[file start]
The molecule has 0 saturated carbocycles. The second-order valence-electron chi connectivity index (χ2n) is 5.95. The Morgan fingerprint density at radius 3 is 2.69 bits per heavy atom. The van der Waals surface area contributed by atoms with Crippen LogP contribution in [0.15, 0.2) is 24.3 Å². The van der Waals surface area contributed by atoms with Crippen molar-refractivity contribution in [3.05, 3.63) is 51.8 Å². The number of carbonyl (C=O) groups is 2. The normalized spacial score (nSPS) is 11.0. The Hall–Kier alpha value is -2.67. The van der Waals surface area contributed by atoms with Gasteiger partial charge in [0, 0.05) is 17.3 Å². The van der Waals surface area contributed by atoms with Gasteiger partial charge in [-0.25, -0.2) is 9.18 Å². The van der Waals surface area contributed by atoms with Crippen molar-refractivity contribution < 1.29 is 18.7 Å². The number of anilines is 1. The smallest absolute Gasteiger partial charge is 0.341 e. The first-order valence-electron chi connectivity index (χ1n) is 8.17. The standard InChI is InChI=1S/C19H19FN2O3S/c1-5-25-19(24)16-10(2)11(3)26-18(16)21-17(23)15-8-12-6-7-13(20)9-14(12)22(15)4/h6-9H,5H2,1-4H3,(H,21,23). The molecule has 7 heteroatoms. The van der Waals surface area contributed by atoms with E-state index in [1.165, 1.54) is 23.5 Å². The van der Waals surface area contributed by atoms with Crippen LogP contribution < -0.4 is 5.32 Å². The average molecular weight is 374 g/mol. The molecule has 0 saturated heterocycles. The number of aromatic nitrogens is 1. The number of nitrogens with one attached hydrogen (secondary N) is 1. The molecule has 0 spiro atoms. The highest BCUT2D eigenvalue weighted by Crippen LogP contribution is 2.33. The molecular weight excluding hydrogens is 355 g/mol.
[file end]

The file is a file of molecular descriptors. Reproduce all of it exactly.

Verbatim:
The molecule has 0 saturated carbocycles. The second-order valence-electron chi connectivity index (χ2n) is 5.95. The Morgan fingerprint density at radius 3 is 2.69 bits per heavy atom. The van der Waals surface area contributed by atoms with Crippen LogP contribution in [0.15, 0.2) is 24.3 Å². The van der Waals surface area contributed by atoms with Crippen molar-refractivity contribution in [3.05, 3.63) is 51.8 Å². The number of carbonyl (C=O) groups is 2. The normalized spacial score (nSPS) is 11.0. The Hall–Kier alpha value is -2.67. The van der Waals surface area contributed by atoms with Gasteiger partial charge in [0, 0.05) is 17.3 Å². The van der Waals surface area contributed by atoms with Gasteiger partial charge in [-0.25, -0.2) is 9.18 Å². The van der Waals surface area contributed by atoms with Crippen molar-refractivity contribution < 1.29 is 18.7 Å². The number of anilines is 1. The smallest absolute Gasteiger partial charge is 0.341 e. The first-order valence-electron chi connectivity index (χ1n) is 8.17. The standard InChI is InChI=1S/C19H19FN2O3S/c1-5-25-19(24)16-10(2)11(3)26-18(16)21-17(23)15-8-12-6-7-13(20)9-14(12)22(15)4/h6-9H,5H2,1-4H3,(H,21,23). The molecule has 7 heteroatoms. The van der Waals surface area contributed by atoms with E-state index in [1.165, 1.54) is 23.5 Å². The van der Waals surface area contributed by atoms with Crippen LogP contribution < -0.4 is 5.32 Å². The average molecular weight is 374 g/mol. The molecule has 0 saturated heterocycles. The number of aromatic nitrogens is 1. The number of nitrogens with one attached hydrogen (secondary N) is 1. The molecule has 0 spiro atoms. The highest BCUT2D eigenvalue weighted by Crippen LogP contribution is 2.33. The molecular weight excluding hydrogens is 355 g/mol.